Mr. Joftus is not questioning the organization’s credentials or quality. By all accounts, Global Partnership has experience on its side. It is run by Rudy Crew, a former chancellor of the New York City schools, and Manny Rivera, a former superintendent in Rochester, NY. Also, it backs its promises with a rare performance guarantee: Its contract with Pueblo, Colo., states that the partnership will only be fully paid if it succeeds in significantly boosting student achievement. Up to 20 percent of its $1.5 million fee is linked to a series of benchmarks geared at overhauling Pueblo’s schools.
“Within 12 to 18 months, there’d better be gains, or if I were a district I’d raise some serious questions,” Mr. Rivera said. “There traditionally hasn’t been that kind of accountability in the field.”
The aggressive competition and hoopla behind the big grant competitions make some in the field uncomfortable. School turnarounds are notoriously hard to accomplish and harder still to maintain. Revitalizing schools that have become dropout factories typically means replacing the principal and a large number of staff, as well as installing tough discipline and a new curriculum. Such efforts also require creating a new culture where high expectations are the norm.
“Very few people understand what a turnaround takes,” said Josh Edelman, deputy chief of innovation for the Washington, D.C. schools. “What people expect is that you’re going to see magic. Most of these schools have been failing for years. They’re not going to turn around on a dime.”
Sandra Abrevaya, a spokeswoman for the U.S. Department of Education, said the department is hopeful that its investment will help build expertise in turnarounds and other tricky areas, adding she is “encouraged” that states and districts are beginning to share their knowledge. “While there is a need for more experts in the field, we’re very optimistic that states will build this capacity and that more high-quality organizations will emerge to assist them,” she said.
The difficulty of the tasks at hand and the relative lack of supply make education-consulting a lucrative enterprise. Those in the field say it is typical for an individual expert to make between $1,500 and $5,000 a day, depending on one’s level of expertise. In Ohio, more than half of the state department of education’s $194 million share of RttT funds will be awarded to “external providers,” according to state documents.
The money has attracted big names and powerful organizations that typically haven’t played in the education sphere. Sir Michael Barber, education advisor to former British Prime Minister Tony Blair, heads the global education practice of McKinsey & Company, a consulting giant that helped several states write RttT applications.
In November, Rupert Murdoch’s News Corporation paid $360 million for a 90 percent share in another company that helped consult for the RttT competition, Wireless Generation, a Brooklyn-based education technology firm. Wireless Generation’s involvement in the competition was not without controversy. Despite being paid more than $500,000 by New Jersey, the company failed to catch an erroneous last-minute change to the application. That cost New Jersey crucial points in the competition, leading to an 11th-place finish—just out of the money. Bret Schundler, New Jersey’s state education commissioner at the time, took responsibility for the error and was fired. Wireless Generation officials have not commented publicly on the error, which is the subject of several state investigations. Some legislators have blamed Wireless Generation for not noticing the error, and have asked the company to return its fee.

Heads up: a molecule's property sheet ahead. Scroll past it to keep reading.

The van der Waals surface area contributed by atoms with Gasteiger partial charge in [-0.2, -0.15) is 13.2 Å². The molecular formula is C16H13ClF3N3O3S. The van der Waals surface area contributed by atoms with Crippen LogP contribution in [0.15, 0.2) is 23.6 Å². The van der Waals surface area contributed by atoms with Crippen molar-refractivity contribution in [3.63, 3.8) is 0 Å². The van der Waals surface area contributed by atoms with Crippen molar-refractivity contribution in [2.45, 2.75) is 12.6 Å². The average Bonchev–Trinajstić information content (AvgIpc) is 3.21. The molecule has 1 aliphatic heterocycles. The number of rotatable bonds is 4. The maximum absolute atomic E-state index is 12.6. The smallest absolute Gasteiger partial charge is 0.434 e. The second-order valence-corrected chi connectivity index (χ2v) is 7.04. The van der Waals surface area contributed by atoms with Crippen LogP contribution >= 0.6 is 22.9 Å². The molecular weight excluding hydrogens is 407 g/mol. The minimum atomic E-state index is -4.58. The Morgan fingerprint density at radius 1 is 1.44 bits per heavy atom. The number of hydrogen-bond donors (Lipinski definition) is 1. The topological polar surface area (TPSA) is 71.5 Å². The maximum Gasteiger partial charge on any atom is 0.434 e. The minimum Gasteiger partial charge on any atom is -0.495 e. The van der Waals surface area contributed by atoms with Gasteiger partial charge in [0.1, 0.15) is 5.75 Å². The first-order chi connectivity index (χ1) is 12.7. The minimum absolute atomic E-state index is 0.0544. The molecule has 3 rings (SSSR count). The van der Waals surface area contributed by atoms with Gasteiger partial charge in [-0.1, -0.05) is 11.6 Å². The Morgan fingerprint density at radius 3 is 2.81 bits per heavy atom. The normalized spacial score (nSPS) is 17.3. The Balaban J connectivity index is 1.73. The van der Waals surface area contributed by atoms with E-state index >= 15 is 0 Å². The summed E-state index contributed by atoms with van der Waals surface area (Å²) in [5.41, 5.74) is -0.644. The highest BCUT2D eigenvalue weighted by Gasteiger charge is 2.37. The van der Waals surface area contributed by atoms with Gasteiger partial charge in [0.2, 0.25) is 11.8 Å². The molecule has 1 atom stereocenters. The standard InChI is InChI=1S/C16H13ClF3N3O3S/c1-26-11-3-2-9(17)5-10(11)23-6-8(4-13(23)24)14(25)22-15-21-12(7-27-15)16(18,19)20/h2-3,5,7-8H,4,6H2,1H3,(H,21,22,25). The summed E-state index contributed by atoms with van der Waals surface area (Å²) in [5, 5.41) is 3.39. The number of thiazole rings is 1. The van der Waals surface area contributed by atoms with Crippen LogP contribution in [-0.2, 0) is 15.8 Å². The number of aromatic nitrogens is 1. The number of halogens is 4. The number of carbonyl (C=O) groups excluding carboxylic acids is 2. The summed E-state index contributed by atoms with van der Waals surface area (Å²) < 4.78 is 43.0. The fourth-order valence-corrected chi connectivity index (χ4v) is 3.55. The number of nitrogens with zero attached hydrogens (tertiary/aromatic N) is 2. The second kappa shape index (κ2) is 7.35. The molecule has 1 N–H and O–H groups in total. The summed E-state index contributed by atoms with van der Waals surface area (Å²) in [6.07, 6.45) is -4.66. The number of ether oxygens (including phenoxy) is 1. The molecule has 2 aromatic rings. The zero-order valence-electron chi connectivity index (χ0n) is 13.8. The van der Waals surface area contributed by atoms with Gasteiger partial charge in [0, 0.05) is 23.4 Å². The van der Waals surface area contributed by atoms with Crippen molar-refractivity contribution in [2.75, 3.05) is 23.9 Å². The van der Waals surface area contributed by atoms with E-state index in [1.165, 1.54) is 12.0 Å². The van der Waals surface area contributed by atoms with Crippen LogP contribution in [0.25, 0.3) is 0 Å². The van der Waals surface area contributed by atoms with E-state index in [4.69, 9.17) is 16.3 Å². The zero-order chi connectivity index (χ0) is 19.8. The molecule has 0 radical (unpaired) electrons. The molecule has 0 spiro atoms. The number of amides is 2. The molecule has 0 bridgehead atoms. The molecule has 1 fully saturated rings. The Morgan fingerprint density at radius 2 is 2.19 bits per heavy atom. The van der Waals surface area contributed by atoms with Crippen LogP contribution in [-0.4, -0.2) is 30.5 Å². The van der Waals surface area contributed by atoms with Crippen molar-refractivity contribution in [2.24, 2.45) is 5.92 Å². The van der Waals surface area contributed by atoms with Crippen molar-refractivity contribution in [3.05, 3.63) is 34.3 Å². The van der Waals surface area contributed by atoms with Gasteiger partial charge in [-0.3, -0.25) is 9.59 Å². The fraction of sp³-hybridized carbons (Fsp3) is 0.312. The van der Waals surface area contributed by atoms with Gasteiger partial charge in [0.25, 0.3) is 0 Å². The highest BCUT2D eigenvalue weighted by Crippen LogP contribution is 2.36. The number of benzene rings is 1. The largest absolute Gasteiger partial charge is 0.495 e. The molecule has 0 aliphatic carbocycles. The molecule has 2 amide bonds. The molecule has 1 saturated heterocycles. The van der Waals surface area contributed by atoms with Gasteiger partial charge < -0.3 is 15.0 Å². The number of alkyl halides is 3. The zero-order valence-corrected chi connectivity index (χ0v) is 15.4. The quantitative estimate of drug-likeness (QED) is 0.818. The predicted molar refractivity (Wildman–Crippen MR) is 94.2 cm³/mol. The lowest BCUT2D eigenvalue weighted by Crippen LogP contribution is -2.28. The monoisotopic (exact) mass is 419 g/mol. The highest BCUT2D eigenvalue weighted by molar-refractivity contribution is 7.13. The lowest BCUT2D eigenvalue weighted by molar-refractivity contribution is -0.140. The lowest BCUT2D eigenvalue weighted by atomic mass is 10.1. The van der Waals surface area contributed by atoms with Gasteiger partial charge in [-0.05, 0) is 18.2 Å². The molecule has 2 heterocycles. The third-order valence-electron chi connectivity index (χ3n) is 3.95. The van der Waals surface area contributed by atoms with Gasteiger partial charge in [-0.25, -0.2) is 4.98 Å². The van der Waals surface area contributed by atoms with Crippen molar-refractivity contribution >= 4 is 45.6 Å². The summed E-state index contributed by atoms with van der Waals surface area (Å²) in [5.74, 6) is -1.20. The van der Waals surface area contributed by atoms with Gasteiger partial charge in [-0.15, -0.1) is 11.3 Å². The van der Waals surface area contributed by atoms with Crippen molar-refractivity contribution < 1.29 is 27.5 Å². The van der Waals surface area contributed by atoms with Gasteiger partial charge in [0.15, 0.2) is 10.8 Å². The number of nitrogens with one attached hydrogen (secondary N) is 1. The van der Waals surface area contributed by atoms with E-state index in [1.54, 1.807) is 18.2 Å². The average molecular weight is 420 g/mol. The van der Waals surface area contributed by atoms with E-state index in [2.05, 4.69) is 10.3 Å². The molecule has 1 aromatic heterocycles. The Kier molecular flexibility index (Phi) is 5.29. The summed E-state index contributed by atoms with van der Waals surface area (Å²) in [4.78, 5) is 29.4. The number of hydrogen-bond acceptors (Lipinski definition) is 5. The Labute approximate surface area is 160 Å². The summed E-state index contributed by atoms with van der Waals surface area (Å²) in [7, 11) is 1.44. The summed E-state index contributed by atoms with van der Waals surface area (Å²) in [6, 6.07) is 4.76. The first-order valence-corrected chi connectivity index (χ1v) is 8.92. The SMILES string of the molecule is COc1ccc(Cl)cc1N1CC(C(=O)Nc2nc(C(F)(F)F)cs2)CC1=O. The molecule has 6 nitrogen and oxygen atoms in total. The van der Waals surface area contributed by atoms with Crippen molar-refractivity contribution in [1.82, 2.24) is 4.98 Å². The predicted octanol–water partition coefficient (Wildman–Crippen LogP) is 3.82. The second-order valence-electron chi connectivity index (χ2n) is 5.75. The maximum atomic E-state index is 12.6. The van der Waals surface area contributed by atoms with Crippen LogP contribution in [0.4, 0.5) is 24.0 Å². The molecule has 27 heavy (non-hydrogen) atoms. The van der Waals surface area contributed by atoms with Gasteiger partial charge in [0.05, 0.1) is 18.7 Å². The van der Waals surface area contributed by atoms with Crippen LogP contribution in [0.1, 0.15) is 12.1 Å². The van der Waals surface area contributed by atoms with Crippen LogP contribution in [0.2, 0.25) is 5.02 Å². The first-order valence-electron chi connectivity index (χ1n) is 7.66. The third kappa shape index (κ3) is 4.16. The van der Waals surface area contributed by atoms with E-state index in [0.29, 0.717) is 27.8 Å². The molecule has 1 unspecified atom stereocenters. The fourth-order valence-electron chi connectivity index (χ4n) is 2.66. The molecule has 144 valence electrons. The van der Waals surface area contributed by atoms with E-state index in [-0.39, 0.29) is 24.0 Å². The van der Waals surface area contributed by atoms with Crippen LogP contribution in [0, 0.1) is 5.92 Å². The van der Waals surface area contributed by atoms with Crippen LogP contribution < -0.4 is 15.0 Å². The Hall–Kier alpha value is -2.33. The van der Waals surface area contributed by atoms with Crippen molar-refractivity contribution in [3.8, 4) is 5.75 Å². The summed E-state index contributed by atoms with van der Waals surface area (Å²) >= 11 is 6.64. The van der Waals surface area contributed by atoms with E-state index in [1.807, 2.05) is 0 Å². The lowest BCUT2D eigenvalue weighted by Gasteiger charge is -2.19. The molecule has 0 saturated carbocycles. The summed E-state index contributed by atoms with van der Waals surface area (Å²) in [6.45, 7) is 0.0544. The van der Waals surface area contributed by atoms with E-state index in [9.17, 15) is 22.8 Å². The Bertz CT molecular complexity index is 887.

Just how important is a good consultant? Ask Jennifer Vranek, founding partner of Education First, a Seattle-based consulting firm. Her company was behind the successful RttT applications for Hawaii, Maryland, Ohio and Tennessee—one-third of the winners.
“If nothing else, a consultant has the ability to focus exclusively on the application, unlike the typical state education official, who has 75 other things to focus on,” she says. “A good consultant makes a difference.”
She insists the job involves more than spin. In RttT, states were pushed to make bold promises in their grant applications. Part of the job of the consultant, she says, is to ensure they deliver. Education First cajoled the state leadership in Maryland to commit to overhaul its longitudinal data system, which cannot currently link student test data to individual teachers or track the learning growth of an individual student over time.
The federal government’s stimulus effort was designed to persuade states to take on such complex improvements. Convinced they have an important role to play, many consultants fear that in a time of severe economic distress, there will be less patience than usual for the missteps that inevitably accompany innovation.
“If we get 50 percent of this right, I think that’s a success,” says Mr. Joftus, the RttT technical assistance director. “My concern is that the public will see this as a 50 percent failure rate. If that happens, there’s going to be a huge backlash.”
Andrew Brownstein writes about federal education policy for Thompson Publishing Group.
With contributions from Liz Bowie, Baltimore Sun, and Edith Starzyk, The (Cleveland) Plain Dealer